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Murabaha contracts typically provide that the laws of England and Wales will govern agreements performed in the UK. A number of factors favour this practice:
most of the parties to such contracts reside in the UK, and understand the legal regimes of such jurisdictions
islamic financial institutions (IFIs), which are often banks or other financial institutions, insist on this choice of law
disputes regarding these agreements will likely, as a matter of convenience, be heard by an English court, and these courts function best when interpreting their own law
no superior alternative to such bodies of law currently seems available
Some Islamic finance commentators have criticised the use of English law and courts on the grounds that they lack the capacity to correctly interpret Islamic finance agreements. While this may be the case, no other body of law or forum seems sufficiently compelling for UK-based murabaha agreements.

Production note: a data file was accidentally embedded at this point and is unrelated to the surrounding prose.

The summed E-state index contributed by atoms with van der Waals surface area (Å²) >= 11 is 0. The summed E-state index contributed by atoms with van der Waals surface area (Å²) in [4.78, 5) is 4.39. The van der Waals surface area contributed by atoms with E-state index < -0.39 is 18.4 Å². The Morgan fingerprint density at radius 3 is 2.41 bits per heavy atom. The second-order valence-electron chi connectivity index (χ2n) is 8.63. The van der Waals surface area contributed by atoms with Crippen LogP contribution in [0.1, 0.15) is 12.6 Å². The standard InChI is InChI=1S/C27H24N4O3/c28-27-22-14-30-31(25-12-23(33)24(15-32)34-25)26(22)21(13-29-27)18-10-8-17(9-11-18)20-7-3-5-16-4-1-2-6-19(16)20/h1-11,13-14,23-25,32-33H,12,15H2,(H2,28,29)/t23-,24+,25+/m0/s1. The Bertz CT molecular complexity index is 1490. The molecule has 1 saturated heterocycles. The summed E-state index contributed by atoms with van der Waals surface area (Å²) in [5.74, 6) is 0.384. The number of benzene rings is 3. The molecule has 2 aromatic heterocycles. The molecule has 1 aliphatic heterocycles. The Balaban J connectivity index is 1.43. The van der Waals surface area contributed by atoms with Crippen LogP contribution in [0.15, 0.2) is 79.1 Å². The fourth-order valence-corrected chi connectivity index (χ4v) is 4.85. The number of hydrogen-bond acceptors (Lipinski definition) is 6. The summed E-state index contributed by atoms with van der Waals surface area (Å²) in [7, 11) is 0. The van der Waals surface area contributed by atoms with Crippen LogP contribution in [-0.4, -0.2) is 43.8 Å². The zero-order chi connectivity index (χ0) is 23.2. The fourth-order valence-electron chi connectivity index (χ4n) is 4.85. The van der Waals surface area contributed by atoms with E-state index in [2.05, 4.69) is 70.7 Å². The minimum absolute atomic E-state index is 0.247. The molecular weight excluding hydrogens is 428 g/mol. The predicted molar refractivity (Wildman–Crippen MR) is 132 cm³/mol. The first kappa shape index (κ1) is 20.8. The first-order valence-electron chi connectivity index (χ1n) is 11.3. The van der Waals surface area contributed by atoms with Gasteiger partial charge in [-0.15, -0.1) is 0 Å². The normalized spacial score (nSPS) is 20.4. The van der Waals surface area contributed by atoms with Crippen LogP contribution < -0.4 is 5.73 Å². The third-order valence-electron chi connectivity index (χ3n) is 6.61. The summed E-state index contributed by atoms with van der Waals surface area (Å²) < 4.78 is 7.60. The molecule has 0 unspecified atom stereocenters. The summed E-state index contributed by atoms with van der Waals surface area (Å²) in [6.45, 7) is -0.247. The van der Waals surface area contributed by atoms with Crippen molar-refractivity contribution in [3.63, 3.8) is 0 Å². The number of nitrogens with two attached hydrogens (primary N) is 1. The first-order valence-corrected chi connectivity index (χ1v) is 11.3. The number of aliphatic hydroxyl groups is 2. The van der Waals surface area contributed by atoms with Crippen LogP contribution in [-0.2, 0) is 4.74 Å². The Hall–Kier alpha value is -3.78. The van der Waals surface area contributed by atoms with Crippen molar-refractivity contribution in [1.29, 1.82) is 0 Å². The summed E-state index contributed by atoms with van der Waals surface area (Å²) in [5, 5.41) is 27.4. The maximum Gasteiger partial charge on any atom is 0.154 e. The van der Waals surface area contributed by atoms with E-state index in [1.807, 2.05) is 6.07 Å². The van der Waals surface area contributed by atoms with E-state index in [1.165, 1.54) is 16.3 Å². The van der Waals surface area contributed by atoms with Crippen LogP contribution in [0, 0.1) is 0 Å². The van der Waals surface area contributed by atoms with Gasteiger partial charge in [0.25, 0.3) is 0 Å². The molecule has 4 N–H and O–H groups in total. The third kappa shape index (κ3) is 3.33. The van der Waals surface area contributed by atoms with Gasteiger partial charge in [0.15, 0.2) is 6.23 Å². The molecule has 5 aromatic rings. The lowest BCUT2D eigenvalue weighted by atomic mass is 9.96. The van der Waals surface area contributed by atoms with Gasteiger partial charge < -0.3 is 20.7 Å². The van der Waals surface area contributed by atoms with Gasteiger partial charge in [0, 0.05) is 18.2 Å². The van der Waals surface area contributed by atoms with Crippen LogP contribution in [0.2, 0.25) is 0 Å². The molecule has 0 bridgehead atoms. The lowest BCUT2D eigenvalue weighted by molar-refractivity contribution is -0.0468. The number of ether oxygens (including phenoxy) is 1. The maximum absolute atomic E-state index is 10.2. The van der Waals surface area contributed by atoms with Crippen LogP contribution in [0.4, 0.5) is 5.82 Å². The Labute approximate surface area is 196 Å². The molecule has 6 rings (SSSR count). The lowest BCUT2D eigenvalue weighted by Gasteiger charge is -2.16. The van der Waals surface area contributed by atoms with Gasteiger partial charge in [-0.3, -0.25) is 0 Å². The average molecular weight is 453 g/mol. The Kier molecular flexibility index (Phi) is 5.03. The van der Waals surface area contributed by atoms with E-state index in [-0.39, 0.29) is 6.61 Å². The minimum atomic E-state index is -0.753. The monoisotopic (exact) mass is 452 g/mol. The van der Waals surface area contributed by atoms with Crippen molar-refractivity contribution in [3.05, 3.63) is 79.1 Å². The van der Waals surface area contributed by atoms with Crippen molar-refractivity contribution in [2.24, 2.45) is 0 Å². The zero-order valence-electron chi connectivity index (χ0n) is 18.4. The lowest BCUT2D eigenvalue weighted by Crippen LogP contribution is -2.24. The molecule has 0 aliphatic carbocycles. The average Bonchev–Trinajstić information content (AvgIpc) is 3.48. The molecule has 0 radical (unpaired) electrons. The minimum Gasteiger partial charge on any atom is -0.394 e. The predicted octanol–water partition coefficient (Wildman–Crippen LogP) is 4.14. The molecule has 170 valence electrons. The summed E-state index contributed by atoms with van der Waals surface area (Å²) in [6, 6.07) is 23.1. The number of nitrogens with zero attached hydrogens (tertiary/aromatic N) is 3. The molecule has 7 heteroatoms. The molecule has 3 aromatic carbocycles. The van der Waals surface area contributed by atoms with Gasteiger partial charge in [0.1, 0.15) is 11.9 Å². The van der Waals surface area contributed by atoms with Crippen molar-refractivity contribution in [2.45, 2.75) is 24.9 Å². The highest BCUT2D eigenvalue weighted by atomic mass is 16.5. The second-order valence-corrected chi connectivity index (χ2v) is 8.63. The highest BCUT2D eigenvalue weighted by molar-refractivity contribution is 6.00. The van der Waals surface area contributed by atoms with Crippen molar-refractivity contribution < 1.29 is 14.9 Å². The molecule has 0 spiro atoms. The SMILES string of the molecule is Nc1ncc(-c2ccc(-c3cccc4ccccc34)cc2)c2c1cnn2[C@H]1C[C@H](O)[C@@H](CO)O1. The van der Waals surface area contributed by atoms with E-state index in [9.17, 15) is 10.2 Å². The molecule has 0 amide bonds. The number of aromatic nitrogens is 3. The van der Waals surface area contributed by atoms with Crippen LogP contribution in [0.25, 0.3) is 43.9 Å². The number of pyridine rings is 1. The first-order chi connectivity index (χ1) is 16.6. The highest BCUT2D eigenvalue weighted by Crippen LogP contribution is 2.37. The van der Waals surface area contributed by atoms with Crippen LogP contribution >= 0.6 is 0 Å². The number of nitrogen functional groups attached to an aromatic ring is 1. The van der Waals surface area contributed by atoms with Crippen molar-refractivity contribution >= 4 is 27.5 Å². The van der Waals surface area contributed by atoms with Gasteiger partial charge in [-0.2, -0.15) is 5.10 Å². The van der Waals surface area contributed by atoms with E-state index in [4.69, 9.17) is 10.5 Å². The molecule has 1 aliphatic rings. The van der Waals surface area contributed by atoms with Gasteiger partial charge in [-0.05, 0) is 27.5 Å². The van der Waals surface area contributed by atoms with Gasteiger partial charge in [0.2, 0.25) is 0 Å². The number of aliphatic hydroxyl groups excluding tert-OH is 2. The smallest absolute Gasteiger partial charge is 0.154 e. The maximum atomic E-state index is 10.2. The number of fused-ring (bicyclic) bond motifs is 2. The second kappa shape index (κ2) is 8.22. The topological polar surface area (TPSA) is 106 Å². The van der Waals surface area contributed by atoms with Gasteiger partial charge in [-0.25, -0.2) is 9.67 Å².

Parties to a murabaha agreement could address the governing law issue by adopting Shari’ah as the governing law of their agreement, and selecting an arbitration procedure to hear disputes. Arbitration provisions may be drafted to specify an arbitrator (who would presumably be trained in Shari’ah), an approved list of arbitrators, or a specific method for selecting an arbitrator or arbitrators. In the Shari’ah context, the choice of the arbitrator would do much to determine the manner in which Shari’ah
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